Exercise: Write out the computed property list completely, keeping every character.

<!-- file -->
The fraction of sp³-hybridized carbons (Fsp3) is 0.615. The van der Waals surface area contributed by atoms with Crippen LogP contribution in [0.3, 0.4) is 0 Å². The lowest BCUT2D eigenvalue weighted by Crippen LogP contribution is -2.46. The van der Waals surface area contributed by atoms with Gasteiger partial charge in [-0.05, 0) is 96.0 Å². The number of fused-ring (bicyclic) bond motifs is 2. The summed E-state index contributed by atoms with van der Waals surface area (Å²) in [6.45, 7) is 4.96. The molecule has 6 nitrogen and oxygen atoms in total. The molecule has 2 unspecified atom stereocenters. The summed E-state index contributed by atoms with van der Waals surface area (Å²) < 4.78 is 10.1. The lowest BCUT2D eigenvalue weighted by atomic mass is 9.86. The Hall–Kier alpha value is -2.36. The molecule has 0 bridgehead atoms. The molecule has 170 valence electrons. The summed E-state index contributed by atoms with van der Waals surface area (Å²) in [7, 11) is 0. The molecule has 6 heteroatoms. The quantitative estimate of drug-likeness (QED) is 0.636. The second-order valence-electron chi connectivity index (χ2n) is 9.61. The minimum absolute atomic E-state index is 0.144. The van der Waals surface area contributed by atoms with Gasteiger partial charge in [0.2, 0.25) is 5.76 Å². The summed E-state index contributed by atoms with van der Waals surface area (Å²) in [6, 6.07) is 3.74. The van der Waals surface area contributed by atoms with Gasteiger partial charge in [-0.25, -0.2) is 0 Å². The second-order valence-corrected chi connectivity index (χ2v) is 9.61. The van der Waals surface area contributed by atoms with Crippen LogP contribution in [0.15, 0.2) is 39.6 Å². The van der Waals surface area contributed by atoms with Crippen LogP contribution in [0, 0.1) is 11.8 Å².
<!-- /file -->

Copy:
The fraction of sp³-hybridized carbons (Fsp3) is 0.615. The van der Waals surface area contributed by atoms with Crippen LogP contribution in [0.3, 0.4) is 0 Å². The lowest BCUT2D eigenvalue weighted by Crippen LogP contribution is -2.46. The van der Waals surface area contributed by atoms with Gasteiger partial charge in [-0.05, 0) is 96.0 Å². The number of fused-ring (bicyclic) bond motifs is 2. The summed E-state index contributed by atoms with van der Waals surface area (Å²) in [6.45, 7) is 4.96. The molecule has 6 nitrogen and oxygen atoms in total. The molecule has 2 unspecified atom stereocenters. The summed E-state index contributed by atoms with van der Waals surface area (Å²) < 4.78 is 10.1. The lowest BCUT2D eigenvalue weighted by atomic mass is 9.86. The Hall–Kier alpha value is -2.36. The molecule has 0 bridgehead atoms. The molecule has 170 valence electrons. The summed E-state index contributed by atoms with van der Waals surface area (Å²) in [7, 11) is 0. The molecule has 6 heteroatoms. The quantitative estimate of drug-likeness (QED) is 0.636. The second-order valence-electron chi connectivity index (χ2n) is 9.61. The minimum absolute atomic E-state index is 0.144. The van der Waals surface area contributed by atoms with Gasteiger partial charge in [0.2, 0.25) is 5.76 Å². The summed E-state index contributed by atoms with van der Waals surface area (Å²) in [6, 6.07) is 3.74. The van der Waals surface area contributed by atoms with Gasteiger partial charge in [-0.25, -0.2) is 0 Å². The second-order valence-corrected chi connectivity index (χ2v) is 9.61. The van der Waals surface area contributed by atoms with Crippen LogP contribution in [0.15, 0.2) is 39.6 Å². The van der Waals surface area contributed by atoms with Crippen LogP contribution in [0, 0.1) is 11.8 Å².